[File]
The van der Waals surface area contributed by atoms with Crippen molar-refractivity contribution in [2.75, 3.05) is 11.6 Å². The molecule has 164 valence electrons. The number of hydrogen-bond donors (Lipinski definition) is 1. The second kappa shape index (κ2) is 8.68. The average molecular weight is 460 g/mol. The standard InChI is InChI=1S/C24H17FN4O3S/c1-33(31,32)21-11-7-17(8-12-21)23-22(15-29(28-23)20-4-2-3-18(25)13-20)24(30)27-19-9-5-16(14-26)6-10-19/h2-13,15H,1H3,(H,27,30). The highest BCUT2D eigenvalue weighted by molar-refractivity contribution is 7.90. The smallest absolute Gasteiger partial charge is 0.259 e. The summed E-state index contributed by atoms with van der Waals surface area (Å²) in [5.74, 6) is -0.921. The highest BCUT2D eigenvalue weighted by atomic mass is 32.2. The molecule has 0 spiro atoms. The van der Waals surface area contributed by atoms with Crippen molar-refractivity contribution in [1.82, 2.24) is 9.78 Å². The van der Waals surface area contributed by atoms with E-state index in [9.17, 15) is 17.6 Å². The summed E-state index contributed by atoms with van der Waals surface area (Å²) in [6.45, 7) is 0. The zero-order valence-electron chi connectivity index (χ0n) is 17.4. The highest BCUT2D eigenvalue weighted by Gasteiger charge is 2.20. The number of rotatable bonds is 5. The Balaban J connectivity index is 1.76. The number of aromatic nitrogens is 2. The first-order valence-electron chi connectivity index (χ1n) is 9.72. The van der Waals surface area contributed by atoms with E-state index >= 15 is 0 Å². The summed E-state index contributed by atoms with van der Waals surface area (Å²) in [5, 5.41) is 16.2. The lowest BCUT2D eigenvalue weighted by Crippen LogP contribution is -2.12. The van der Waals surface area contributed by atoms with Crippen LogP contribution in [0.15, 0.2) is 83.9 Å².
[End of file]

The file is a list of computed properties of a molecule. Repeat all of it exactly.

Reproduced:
The van der Waals surface area contributed by atoms with Crippen molar-refractivity contribution in [2.75, 3.05) is 11.6 Å². The molecule has 164 valence electrons. The number of hydrogen-bond donors (Lipinski definition) is 1. The second kappa shape index (κ2) is 8.68. The average molecular weight is 460 g/mol. The standard InChI is InChI=1S/C24H17FN4O3S/c1-33(31,32)21-11-7-17(8-12-21)23-22(15-29(28-23)20-4-2-3-18(25)13-20)24(30)27-19-9-5-16(14-26)6-10-19/h2-13,15H,1H3,(H,27,30). The highest BCUT2D eigenvalue weighted by molar-refractivity contribution is 7.90. The smallest absolute Gasteiger partial charge is 0.259 e. The summed E-state index contributed by atoms with van der Waals surface area (Å²) in [5.74, 6) is -0.921. The highest BCUT2D eigenvalue weighted by atomic mass is 32.2. The molecule has 0 spiro atoms. The van der Waals surface area contributed by atoms with Crippen molar-refractivity contribution in [1.82, 2.24) is 9.78 Å². The van der Waals surface area contributed by atoms with E-state index in [9.17, 15) is 17.6 Å². The summed E-state index contributed by atoms with van der Waals surface area (Å²) in [6.45, 7) is 0. The zero-order valence-electron chi connectivity index (χ0n) is 17.4. The highest BCUT2D eigenvalue weighted by Gasteiger charge is 2.20. The number of rotatable bonds is 5. The Balaban J connectivity index is 1.76. The number of aromatic nitrogens is 2. The first-order valence-electron chi connectivity index (χ1n) is 9.72. The van der Waals surface area contributed by atoms with E-state index >= 15 is 0 Å². The summed E-state index contributed by atoms with van der Waals surface area (Å²) in [5, 5.41) is 16.2. The lowest BCUT2D eigenvalue weighted by Crippen LogP contribution is -2.12. The van der Waals surface area contributed by atoms with Crippen LogP contribution in [0.15, 0.2) is 83.9 Å².